Over on my Forbes blog, I explore the history of religious tattoos. This post stems from my interest in the use of various stigmas–legal, social, and even corporal–against marginalized individuals. Tattoos in Greco-Roman antiquity were often linked to servility, but could also advertise one’s religious convictions. I spoke with tattoo historian Anna Felicity Friedman about pilgrimage tattoos inContinue reading “Tattoo Taboo? Exploring The History Of Religious Ink And Facial Tattoos”
Hey, readers. How are you? I rarely speak to you directly, but I wanted to let you know that there are a few changes going on. While I will still be blogging here on my own site, I will also be posting links to the contributions that I am doing for Forbes.com. My first postContinue reading “Even The Ancient Romans Had Fierce Debates Over Banning Assault Weapons”
We are in the midst of the NCAA March madness tournament in the U.S., and, as NPR reported, the American Gaming Association boasted more NCAA Brackets than number of votes for the next president. Now, I identify as both a UVa Cavalier and a UNC Tar Heel, and so my entire household was glued to the screen yesterday. AsContinue reading “Martius Madness: On Manliness, Roman Gambling Laws, and NCAA Brackets”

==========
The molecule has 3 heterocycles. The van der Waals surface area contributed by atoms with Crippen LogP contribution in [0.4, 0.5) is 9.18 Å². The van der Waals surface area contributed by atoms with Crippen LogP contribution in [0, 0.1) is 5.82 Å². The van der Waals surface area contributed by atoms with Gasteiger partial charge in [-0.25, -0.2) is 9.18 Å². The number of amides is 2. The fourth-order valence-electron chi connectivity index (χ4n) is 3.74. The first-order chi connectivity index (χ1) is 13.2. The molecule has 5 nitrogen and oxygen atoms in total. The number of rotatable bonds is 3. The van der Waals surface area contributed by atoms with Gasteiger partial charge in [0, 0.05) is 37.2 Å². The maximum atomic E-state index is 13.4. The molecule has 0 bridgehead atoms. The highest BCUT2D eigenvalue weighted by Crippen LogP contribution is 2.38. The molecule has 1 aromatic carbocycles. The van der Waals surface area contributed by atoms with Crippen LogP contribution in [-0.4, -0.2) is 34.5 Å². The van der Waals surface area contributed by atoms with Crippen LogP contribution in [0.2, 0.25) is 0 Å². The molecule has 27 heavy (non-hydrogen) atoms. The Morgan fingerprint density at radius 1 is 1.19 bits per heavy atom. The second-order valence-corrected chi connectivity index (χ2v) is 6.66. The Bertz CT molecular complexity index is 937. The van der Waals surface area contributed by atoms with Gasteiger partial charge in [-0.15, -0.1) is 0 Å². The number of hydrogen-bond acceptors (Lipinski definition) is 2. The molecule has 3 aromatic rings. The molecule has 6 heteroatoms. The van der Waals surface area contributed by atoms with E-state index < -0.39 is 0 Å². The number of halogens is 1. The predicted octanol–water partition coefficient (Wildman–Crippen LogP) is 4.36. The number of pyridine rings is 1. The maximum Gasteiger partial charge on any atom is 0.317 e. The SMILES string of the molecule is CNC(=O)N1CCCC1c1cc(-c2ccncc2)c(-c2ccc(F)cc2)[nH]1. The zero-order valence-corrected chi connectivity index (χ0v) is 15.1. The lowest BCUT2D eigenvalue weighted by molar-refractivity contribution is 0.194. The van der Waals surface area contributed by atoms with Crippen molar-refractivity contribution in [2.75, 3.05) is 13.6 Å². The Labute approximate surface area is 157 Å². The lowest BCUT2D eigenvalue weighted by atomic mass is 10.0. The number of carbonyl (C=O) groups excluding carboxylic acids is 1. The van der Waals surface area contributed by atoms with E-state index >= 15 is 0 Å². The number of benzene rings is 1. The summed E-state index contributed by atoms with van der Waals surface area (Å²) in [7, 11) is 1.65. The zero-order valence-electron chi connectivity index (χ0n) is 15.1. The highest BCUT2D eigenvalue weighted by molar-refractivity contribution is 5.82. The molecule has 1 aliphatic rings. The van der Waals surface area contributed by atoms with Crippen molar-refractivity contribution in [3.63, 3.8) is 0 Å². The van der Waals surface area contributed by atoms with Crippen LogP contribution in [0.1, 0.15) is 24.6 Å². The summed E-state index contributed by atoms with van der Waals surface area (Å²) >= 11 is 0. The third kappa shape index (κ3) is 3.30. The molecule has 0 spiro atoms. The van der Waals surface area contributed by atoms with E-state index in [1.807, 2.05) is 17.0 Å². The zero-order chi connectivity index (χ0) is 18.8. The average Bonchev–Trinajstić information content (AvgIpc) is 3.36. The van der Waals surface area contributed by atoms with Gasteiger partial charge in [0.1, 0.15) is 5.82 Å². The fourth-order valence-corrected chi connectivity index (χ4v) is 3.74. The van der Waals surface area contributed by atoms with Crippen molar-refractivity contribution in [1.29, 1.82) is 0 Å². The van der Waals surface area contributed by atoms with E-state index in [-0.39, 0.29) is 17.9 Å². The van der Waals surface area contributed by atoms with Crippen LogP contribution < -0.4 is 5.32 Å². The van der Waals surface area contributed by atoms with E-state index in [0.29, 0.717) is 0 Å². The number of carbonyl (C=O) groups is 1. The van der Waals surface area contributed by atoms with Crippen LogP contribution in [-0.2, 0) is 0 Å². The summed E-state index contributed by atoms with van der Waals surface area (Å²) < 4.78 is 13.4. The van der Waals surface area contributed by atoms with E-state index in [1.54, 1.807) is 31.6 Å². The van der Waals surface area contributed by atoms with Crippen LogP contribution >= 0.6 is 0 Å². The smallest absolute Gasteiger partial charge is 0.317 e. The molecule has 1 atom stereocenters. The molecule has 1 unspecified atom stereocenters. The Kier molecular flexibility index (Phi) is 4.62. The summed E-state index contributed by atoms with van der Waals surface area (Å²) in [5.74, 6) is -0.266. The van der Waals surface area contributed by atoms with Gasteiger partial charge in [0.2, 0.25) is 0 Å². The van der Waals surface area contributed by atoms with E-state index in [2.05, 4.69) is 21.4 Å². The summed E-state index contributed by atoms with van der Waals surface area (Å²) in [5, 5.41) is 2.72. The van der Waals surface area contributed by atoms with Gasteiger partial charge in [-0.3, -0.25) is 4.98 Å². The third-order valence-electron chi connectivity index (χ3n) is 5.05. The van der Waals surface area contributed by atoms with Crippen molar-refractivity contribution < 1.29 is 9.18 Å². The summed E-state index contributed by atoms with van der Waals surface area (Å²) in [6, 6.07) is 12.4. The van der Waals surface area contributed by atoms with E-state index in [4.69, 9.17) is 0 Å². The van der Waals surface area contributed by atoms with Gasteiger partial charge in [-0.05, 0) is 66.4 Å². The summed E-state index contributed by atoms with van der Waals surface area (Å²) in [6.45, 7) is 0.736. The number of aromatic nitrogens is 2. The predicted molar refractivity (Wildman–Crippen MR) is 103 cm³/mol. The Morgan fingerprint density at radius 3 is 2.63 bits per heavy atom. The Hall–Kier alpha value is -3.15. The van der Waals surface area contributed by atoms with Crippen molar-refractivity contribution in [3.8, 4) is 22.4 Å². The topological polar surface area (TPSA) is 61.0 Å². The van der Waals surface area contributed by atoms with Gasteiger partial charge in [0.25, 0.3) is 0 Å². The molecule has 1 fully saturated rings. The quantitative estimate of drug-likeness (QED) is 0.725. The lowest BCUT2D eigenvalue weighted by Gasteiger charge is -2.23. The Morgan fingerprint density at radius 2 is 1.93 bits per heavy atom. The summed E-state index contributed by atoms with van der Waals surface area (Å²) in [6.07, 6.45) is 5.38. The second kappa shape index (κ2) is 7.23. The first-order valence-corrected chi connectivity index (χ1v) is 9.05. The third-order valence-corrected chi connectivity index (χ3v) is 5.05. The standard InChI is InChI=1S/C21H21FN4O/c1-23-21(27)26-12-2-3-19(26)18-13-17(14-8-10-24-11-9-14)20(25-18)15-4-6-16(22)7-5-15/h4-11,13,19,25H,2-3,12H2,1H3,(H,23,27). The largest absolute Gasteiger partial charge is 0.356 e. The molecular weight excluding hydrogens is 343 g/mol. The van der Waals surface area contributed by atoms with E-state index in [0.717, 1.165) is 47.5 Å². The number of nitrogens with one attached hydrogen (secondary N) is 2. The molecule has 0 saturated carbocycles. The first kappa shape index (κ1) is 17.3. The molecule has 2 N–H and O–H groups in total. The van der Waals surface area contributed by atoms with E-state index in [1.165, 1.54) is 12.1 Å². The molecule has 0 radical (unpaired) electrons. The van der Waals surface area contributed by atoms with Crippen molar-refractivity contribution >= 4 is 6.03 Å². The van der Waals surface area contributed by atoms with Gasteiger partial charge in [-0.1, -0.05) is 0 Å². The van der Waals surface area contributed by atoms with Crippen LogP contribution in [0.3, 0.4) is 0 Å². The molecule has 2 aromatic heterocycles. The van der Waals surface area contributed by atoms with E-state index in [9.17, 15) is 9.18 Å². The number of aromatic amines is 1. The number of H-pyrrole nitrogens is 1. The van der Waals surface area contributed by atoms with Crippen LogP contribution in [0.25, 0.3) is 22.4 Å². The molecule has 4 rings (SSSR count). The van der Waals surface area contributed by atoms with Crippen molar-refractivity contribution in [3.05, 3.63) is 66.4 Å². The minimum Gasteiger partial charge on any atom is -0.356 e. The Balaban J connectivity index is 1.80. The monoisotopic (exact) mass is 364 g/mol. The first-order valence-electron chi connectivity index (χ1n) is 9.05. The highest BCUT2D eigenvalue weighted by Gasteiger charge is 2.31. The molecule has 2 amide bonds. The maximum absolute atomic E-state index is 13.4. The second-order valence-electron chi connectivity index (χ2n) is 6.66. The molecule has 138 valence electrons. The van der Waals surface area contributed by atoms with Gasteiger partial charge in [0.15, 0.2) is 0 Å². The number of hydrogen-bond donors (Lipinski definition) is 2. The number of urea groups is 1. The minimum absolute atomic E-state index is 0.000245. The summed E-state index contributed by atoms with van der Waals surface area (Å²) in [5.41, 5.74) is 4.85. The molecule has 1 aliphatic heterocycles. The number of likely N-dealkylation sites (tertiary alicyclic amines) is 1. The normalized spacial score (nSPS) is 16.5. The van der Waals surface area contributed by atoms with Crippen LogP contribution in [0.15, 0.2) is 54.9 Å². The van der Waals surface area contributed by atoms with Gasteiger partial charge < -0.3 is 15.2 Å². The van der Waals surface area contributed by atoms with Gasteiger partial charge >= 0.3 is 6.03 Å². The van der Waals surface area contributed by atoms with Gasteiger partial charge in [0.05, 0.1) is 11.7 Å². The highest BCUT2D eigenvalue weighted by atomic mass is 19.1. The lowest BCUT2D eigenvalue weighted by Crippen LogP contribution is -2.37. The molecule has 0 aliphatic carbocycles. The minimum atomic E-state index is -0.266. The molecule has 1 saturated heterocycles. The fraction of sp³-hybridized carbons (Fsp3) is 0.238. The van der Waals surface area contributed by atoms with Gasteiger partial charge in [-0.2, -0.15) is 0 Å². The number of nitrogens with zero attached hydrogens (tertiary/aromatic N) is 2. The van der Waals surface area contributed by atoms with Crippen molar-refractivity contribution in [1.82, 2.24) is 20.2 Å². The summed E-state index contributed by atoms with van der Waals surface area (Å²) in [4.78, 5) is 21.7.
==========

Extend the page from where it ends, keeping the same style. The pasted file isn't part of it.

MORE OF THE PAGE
An anthology of posts I wrote while blogging for PhDiva.blogspot.com on everything from Caligula in modern film to the danger of death by roof-tile in antiquity.
In my blogging, I have frequently discussed Roman approaches to crime and punishment (e.g., crucifixion and torture). However, as I sat prepping lectures for my Roman law course this week, I got distracted (it happens) and began to watch some clips from old James Bond movies (it happens a lot). After making a mental list of all the sharksContinue reading “Getting Sacked: Animals, Executions, and Roman Law”
Romans often reserved the dark colors of mourning for a trip to the courtroom. Usually it was the defendants who chose to clothe themselves in dark and ragged vestments–though some people broke with this habit. In a letter dated to 468 CE, the diplomat and bishop Sidonius Apollinaris discussed the treason trial of a friend and Praetorian prefect named ArvandusContinue reading “Good Mourning: Roman Clothing, Courtrooms, and the Psychology of Color”